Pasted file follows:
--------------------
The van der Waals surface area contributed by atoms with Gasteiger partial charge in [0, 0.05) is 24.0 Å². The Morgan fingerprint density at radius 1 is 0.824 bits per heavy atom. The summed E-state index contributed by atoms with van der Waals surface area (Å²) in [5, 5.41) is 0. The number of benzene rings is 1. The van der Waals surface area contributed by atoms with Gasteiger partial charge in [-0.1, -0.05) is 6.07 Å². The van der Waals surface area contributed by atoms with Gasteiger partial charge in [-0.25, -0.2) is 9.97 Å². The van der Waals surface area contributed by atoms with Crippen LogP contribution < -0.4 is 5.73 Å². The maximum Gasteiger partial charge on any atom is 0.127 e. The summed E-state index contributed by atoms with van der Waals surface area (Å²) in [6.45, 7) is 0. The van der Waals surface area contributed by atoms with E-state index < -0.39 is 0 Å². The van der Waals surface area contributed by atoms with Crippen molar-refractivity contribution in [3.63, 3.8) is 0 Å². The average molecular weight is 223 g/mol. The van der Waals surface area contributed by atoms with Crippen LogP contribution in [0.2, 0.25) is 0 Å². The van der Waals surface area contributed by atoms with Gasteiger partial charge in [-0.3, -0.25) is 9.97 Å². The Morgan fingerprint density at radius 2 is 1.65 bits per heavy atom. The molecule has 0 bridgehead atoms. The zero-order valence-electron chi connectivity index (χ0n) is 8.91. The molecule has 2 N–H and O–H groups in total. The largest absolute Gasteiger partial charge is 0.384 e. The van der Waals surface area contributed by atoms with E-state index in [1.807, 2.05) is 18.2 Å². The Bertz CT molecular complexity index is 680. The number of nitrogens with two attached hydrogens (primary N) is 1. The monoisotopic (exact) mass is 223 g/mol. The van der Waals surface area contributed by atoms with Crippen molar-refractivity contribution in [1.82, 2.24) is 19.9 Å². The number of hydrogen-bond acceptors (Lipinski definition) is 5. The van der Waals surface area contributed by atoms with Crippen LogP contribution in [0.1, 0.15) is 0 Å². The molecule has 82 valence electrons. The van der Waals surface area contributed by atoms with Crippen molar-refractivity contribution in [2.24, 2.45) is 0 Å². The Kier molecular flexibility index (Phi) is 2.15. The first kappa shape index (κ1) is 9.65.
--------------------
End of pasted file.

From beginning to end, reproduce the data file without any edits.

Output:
The van der Waals surface area contributed by atoms with Gasteiger partial charge in [0, 0.05) is 24.0 Å². The Morgan fingerprint density at radius 1 is 0.824 bits per heavy atom. The summed E-state index contributed by atoms with van der Waals surface area (Å²) in [5, 5.41) is 0. The number of benzene rings is 1. The van der Waals surface area contributed by atoms with Gasteiger partial charge in [-0.1, -0.05) is 6.07 Å². The van der Waals surface area contributed by atoms with Gasteiger partial charge in [-0.25, -0.2) is 9.97 Å². The van der Waals surface area contributed by atoms with Crippen LogP contribution < -0.4 is 5.73 Å². The maximum Gasteiger partial charge on any atom is 0.127 e. The summed E-state index contributed by atoms with van der Waals surface area (Å²) in [6.45, 7) is 0. The van der Waals surface area contributed by atoms with E-state index < -0.39 is 0 Å². The van der Waals surface area contributed by atoms with Crippen molar-refractivity contribution in [3.63, 3.8) is 0 Å². The average molecular weight is 223 g/mol. The van der Waals surface area contributed by atoms with Crippen LogP contribution in [0.2, 0.25) is 0 Å². The van der Waals surface area contributed by atoms with Gasteiger partial charge in [-0.3, -0.25) is 9.97 Å². The Morgan fingerprint density at radius 2 is 1.65 bits per heavy atom. The molecule has 0 bridgehead atoms. The zero-order valence-electron chi connectivity index (χ0n) is 8.91. The molecule has 2 N–H and O–H groups in total. The largest absolute Gasteiger partial charge is 0.384 e. The van der Waals surface area contributed by atoms with E-state index in [1.807, 2.05) is 18.2 Å². The Bertz CT molecular complexity index is 680. The number of nitrogens with two attached hydrogens (primary N) is 1. The monoisotopic (exact) mass is 223 g/mol. The van der Waals surface area contributed by atoms with Crippen molar-refractivity contribution in [1.82, 2.24) is 19.9 Å². The number of hydrogen-bond acceptors (Lipinski definition) is 5. The van der Waals surface area contributed by atoms with Crippen LogP contribution in [0.1, 0.15) is 0 Å². The molecule has 82 valence electrons. The van der Waals surface area contributed by atoms with Crippen molar-refractivity contribution in [2.24, 2.45) is 0 Å². The Kier molecular flexibility index (Phi) is 2.15. The first kappa shape index (κ1) is 9.65.